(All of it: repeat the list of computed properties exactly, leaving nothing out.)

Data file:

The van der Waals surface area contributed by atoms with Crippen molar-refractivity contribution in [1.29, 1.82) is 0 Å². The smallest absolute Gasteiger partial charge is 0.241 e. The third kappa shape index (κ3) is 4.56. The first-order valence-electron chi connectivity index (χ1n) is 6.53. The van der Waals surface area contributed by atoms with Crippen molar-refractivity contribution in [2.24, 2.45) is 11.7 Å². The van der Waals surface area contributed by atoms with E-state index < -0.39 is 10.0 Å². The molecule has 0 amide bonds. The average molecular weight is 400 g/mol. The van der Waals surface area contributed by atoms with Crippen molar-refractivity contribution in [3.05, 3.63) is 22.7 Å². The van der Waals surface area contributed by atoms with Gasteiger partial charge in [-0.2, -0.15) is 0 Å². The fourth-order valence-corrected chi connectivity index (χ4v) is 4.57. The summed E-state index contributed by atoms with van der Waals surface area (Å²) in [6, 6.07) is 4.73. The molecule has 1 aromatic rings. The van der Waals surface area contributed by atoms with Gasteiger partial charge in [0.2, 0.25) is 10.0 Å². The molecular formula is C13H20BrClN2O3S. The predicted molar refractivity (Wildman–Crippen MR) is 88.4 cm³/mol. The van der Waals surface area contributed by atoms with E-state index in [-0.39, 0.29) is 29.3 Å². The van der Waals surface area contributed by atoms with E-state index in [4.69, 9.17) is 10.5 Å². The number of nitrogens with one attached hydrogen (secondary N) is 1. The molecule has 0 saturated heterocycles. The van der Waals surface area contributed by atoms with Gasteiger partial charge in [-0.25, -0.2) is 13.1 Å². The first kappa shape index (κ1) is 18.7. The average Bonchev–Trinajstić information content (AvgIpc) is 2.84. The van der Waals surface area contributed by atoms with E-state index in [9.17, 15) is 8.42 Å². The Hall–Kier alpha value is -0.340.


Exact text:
The van der Waals surface area contributed by atoms with Crippen molar-refractivity contribution in [1.29, 1.82) is 0 Å². The smallest absolute Gasteiger partial charge is 0.241 e. The third kappa shape index (κ3) is 4.56. The first-order valence-electron chi connectivity index (χ1n) is 6.53. The van der Waals surface area contributed by atoms with Crippen molar-refractivity contribution in [2.24, 2.45) is 11.7 Å². The van der Waals surface area contributed by atoms with E-state index < -0.39 is 10.0 Å². The molecule has 0 amide bonds. The average molecular weight is 400 g/mol. The van der Waals surface area contributed by atoms with Crippen molar-refractivity contribution in [3.05, 3.63) is 22.7 Å². The van der Waals surface area contributed by atoms with Gasteiger partial charge in [-0.2, -0.15) is 0 Å². The fourth-order valence-corrected chi connectivity index (χ4v) is 4.57. The summed E-state index contributed by atoms with van der Waals surface area (Å²) in [6, 6.07) is 4.73. The molecule has 1 aromatic rings. The van der Waals surface area contributed by atoms with Gasteiger partial charge in [0.2, 0.25) is 10.0 Å². The molecular formula is C13H20BrClN2O3S. The predicted molar refractivity (Wildman–Crippen MR) is 88.4 cm³/mol. The van der Waals surface area contributed by atoms with E-state index in [-0.39, 0.29) is 29.3 Å². The van der Waals surface area contributed by atoms with E-state index in [4.69, 9.17) is 10.5 Å². The number of nitrogens with one attached hydrogen (secondary N) is 1. The molecule has 0 saturated heterocycles. The van der Waals surface area contributed by atoms with Gasteiger partial charge in [-0.25, -0.2) is 13.1 Å². The first kappa shape index (κ1) is 18.7. The average Bonchev–Trinajstić information content (AvgIpc) is 2.84. The van der Waals surface area contributed by atoms with E-state index in [9.17, 15) is 8.42 Å². The Hall–Kier alpha value is -0.340.